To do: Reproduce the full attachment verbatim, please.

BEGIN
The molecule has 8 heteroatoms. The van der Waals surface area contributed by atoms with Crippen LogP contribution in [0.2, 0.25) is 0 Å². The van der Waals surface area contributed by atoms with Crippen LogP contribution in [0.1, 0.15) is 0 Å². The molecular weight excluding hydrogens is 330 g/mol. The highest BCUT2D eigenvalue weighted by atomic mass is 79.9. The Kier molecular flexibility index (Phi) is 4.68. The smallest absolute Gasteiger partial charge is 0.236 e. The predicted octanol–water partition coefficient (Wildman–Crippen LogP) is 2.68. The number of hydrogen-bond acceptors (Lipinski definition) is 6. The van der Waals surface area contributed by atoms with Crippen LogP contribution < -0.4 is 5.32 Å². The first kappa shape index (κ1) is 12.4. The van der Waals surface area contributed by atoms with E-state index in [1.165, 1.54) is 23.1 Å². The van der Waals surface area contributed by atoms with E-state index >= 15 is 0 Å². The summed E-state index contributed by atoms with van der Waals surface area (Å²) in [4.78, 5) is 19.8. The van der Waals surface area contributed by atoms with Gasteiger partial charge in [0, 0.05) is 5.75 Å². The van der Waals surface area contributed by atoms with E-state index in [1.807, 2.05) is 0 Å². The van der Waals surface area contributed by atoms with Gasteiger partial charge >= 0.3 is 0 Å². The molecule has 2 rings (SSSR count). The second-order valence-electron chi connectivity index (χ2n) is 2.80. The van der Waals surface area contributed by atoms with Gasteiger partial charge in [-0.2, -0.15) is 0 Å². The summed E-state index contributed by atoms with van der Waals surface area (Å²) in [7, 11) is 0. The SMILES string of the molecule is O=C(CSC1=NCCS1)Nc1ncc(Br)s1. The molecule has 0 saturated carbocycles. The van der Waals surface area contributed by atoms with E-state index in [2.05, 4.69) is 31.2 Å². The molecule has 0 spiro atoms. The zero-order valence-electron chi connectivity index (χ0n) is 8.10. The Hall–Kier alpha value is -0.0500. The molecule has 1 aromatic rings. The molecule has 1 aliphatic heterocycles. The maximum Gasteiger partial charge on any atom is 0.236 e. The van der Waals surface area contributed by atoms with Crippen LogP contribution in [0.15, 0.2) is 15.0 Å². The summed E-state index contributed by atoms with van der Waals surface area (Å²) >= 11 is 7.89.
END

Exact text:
The molecule has 8 heteroatoms. The van der Waals surface area contributed by atoms with Crippen LogP contribution in [0.2, 0.25) is 0 Å². The van der Waals surface area contributed by atoms with Crippen LogP contribution in [0.1, 0.15) is 0 Å². The molecular weight excluding hydrogens is 330 g/mol. The highest BCUT2D eigenvalue weighted by atomic mass is 79.9. The Kier molecular flexibility index (Phi) is 4.68. The smallest absolute Gasteiger partial charge is 0.236 e. The predicted octanol–water partition coefficient (Wildman–Crippen LogP) is 2.68. The number of hydrogen-bond acceptors (Lipinski definition) is 6. The van der Waals surface area contributed by atoms with Crippen LogP contribution < -0.4 is 5.32 Å². The first kappa shape index (κ1) is 12.4. The van der Waals surface area contributed by atoms with E-state index in [1.165, 1.54) is 23.1 Å². The van der Waals surface area contributed by atoms with E-state index >= 15 is 0 Å². The summed E-state index contributed by atoms with van der Waals surface area (Å²) in [4.78, 5) is 19.8. The van der Waals surface area contributed by atoms with Gasteiger partial charge in [0, 0.05) is 5.75 Å². The van der Waals surface area contributed by atoms with E-state index in [1.807, 2.05) is 0 Å². The van der Waals surface area contributed by atoms with Gasteiger partial charge >= 0.3 is 0 Å². The molecule has 2 rings (SSSR count). The second-order valence-electron chi connectivity index (χ2n) is 2.80. The van der Waals surface area contributed by atoms with Gasteiger partial charge in [-0.2, -0.15) is 0 Å². The summed E-state index contributed by atoms with van der Waals surface area (Å²) in [7, 11) is 0. The SMILES string of the molecule is O=C(CSC1=NCCS1)Nc1ncc(Br)s1. The molecule has 0 saturated carbocycles. The van der Waals surface area contributed by atoms with E-state index in [2.05, 4.69) is 31.2 Å². The molecule has 0 spiro atoms. The zero-order valence-electron chi connectivity index (χ0n) is 8.10. The Hall–Kier alpha value is -0.0500. The molecule has 1 aromatic rings. The molecule has 1 aliphatic heterocycles. The maximum Gasteiger partial charge on any atom is 0.236 e. The van der Waals surface area contributed by atoms with Crippen LogP contribution in [0.15, 0.2) is 15.0 Å². The summed E-state index contributed by atoms with van der Waals surface area (Å²) >= 11 is 7.89.